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In spirit, the U.S. Constitution, the document that outlines the principles and purposes of the United States government, was created by all of the fifty-five delegates (representatives) to the meeting of the Continental Congress, the law-making body of the newly formed United States. They convened on May 25, 1787, at Independence Hall in Philadelphia, Pennsylvania. When the thirteen states were asked to send representatives to the meeting, twelve responded by selecting their most experienced and most talented leaders. However, Rhode Island, which feared the interference of a strengthened national government in state affairs, sent no one to Philadelphia.

While many delegates had a role in writing the Constitution, New York lawyer Gouverneur Morris (1752–1816) actually drafted the resolutions reached by the convention. Morris relied on records that James Madison (1751–1836) of Virginia had kept as he managed debates among the delegates. Madison also influenced the language of the document because he designed the system of checks and balances among the three branches of the U.S. government: the Congress (legislative, or law-making, branch), the president (executive branch), and the Supreme Court (judicial branch). The system of checks and balances guarantees that no single branch has more power than the other two and is the basis of the laws of the United States. For this reason, Madison is known as the "Father of the Constitution."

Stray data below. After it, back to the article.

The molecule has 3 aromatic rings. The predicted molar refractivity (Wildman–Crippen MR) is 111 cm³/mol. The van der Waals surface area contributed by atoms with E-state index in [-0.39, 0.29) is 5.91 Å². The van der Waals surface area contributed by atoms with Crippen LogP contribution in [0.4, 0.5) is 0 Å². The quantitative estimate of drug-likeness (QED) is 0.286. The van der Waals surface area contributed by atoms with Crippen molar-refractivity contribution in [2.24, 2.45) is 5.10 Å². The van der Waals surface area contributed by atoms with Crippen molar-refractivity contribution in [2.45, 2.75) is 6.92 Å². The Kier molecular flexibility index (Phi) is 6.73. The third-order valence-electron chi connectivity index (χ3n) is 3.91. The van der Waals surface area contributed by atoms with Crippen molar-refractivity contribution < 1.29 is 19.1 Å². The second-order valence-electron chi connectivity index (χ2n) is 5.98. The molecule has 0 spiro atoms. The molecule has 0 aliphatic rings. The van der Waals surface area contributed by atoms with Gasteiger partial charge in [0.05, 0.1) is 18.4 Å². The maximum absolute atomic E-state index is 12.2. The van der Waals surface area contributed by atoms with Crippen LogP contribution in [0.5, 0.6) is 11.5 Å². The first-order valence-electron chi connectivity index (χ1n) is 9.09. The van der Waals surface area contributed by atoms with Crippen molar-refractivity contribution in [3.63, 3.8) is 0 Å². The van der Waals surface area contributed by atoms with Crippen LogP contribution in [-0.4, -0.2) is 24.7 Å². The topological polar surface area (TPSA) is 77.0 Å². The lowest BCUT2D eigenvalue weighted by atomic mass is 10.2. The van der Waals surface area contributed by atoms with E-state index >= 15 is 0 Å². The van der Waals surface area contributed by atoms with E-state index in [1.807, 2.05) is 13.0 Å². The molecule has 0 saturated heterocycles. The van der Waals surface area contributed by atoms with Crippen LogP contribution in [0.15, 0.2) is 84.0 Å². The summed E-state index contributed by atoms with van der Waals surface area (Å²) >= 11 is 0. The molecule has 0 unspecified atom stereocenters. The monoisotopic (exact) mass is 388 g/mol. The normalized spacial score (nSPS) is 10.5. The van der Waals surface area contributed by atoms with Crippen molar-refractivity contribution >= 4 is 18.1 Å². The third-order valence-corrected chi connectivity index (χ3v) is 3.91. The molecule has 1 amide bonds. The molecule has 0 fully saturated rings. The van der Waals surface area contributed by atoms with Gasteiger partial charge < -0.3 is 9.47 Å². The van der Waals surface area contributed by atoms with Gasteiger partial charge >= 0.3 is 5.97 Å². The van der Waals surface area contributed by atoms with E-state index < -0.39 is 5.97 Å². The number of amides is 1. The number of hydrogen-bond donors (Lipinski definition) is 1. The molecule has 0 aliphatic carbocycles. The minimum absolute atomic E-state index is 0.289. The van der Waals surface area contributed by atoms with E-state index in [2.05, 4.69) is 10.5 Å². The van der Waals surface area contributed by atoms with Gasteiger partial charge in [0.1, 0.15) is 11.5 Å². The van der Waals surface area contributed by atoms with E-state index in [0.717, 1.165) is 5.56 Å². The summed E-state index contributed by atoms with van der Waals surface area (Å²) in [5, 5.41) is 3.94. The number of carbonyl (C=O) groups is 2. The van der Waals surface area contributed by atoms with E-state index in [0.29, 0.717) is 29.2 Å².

The Constitution was ratified (approved) by the required nine states by June 21, 1788. It went into effect the following year, replacing the Articles of Confederation, the document drafted by the original thirteen United States. The original copy of the Constitution, which was drafted by Morris, is preserved in the National Archives Building in Washington, D.C. While the Constitution has been amended by Congress, the basic principles have remained in place for more than two centuries.

Further Information: Jordan, Terry L. The U.S. Constitution: And Fascinating Facts About It. Naperville, Ill.: Oak Hill Publishing, 1999; National Archives and Records Administration. The Delegates to the Constitutional Congress. [Online] Available http://www.nara.gov./exhall/charters/constitution/cenfath.html, October 26, 2000; "The U.S. Constitution." The U.S. Constitution Online. [Online] Available http://www.usconstitution.net/, October 26, 2000.

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